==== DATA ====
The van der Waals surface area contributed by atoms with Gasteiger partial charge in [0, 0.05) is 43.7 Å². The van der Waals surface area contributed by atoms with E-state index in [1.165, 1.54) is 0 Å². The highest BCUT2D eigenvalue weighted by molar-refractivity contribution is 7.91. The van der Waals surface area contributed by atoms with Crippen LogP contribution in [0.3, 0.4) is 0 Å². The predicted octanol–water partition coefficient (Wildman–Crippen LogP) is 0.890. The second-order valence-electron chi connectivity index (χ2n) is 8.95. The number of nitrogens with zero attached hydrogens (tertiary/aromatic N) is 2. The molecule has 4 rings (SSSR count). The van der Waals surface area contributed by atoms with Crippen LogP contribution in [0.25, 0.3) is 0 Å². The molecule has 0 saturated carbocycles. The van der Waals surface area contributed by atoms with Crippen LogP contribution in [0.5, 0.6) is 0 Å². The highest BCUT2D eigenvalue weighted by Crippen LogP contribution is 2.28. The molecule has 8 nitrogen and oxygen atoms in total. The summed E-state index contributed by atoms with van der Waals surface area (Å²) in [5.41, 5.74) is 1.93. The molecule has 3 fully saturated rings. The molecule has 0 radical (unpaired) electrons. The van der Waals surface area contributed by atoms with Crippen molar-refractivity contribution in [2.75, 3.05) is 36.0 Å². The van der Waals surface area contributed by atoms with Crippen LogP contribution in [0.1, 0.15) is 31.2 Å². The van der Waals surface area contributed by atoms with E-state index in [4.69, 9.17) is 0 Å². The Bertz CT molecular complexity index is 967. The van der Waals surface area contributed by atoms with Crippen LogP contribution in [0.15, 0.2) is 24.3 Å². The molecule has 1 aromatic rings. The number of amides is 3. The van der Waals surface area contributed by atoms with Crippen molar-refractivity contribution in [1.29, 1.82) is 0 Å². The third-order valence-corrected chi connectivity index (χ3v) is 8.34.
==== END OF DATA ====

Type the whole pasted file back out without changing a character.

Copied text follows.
The van der Waals surface area contributed by atoms with Gasteiger partial charge in [0, 0.05) is 43.7 Å². The van der Waals surface area contributed by atoms with E-state index in [1.165, 1.54) is 0 Å². The highest BCUT2D eigenvalue weighted by molar-refractivity contribution is 7.91. The van der Waals surface area contributed by atoms with Crippen LogP contribution in [0.3, 0.4) is 0 Å². The predicted octanol–water partition coefficient (Wildman–Crippen LogP) is 0.890. The second-order valence-electron chi connectivity index (χ2n) is 8.95. The number of nitrogens with zero attached hydrogens (tertiary/aromatic N) is 2. The molecule has 4 rings (SSSR count). The van der Waals surface area contributed by atoms with Crippen LogP contribution in [0.25, 0.3) is 0 Å². The molecule has 0 saturated carbocycles. The van der Waals surface area contributed by atoms with Crippen LogP contribution in [0.5, 0.6) is 0 Å². The highest BCUT2D eigenvalue weighted by Crippen LogP contribution is 2.28. The molecule has 8 nitrogen and oxygen atoms in total. The summed E-state index contributed by atoms with van der Waals surface area (Å²) in [5.41, 5.74) is 1.93. The molecule has 3 fully saturated rings. The molecule has 0 radical (unpaired) electrons. The van der Waals surface area contributed by atoms with Crippen molar-refractivity contribution in [2.75, 3.05) is 36.0 Å². The van der Waals surface area contributed by atoms with Crippen LogP contribution in [0.1, 0.15) is 31.2 Å². The van der Waals surface area contributed by atoms with E-state index in [4.69, 9.17) is 0 Å². The Bertz CT molecular complexity index is 967. The van der Waals surface area contributed by atoms with Crippen LogP contribution in [0.15, 0.2) is 24.3 Å². The molecule has 1 aromatic rings. The number of amides is 3. The van der Waals surface area contributed by atoms with Crippen molar-refractivity contribution in [1.29, 1.82) is 0 Å². The third-order valence-corrected chi connectivity index (χ3v) is 8.34.